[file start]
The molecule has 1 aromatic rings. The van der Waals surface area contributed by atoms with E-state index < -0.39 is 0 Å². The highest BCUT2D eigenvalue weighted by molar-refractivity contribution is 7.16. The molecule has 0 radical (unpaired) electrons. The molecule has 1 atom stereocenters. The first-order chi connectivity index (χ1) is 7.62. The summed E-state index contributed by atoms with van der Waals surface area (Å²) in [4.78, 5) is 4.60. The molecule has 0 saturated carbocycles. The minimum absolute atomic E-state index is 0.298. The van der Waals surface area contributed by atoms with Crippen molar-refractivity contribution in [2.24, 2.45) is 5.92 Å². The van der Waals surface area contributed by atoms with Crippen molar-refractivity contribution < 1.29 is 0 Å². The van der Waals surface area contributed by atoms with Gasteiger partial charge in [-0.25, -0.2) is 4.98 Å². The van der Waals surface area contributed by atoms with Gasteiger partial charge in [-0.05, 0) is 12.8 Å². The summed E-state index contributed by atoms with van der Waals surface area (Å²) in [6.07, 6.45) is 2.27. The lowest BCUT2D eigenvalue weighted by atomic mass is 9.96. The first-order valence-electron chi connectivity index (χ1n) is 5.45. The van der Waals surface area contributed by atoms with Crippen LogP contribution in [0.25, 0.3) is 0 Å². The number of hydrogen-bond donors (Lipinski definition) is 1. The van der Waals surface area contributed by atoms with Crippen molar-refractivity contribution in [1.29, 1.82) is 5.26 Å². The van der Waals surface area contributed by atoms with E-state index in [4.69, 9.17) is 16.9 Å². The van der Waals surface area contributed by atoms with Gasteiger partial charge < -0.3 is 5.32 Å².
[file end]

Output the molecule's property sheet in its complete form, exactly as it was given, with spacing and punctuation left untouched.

The molecule has 1 aromatic rings. The van der Waals surface area contributed by atoms with E-state index < -0.39 is 0 Å². The highest BCUT2D eigenvalue weighted by molar-refractivity contribution is 7.16. The molecule has 0 radical (unpaired) electrons. The molecule has 1 atom stereocenters. The first-order chi connectivity index (χ1) is 7.62. The summed E-state index contributed by atoms with van der Waals surface area (Å²) in [4.78, 5) is 4.60. The molecule has 0 saturated carbocycles. The minimum absolute atomic E-state index is 0.298. The van der Waals surface area contributed by atoms with Crippen molar-refractivity contribution in [2.24, 2.45) is 5.92 Å². The van der Waals surface area contributed by atoms with Crippen molar-refractivity contribution < 1.29 is 0 Å². The van der Waals surface area contributed by atoms with Gasteiger partial charge in [-0.25, -0.2) is 4.98 Å². The van der Waals surface area contributed by atoms with Gasteiger partial charge in [-0.05, 0) is 12.8 Å². The summed E-state index contributed by atoms with van der Waals surface area (Å²) in [6.07, 6.45) is 2.27. The lowest BCUT2D eigenvalue weighted by atomic mass is 9.96. The first-order valence-electron chi connectivity index (χ1n) is 5.45. The van der Waals surface area contributed by atoms with Crippen LogP contribution in [0.25, 0.3) is 0 Å². The number of hydrogen-bond donors (Lipinski definition) is 1. The van der Waals surface area contributed by atoms with Crippen molar-refractivity contribution in [1.29, 1.82) is 5.26 Å². The van der Waals surface area contributed by atoms with E-state index in [4.69, 9.17) is 16.9 Å². The van der Waals surface area contributed by atoms with Gasteiger partial charge < -0.3 is 5.32 Å².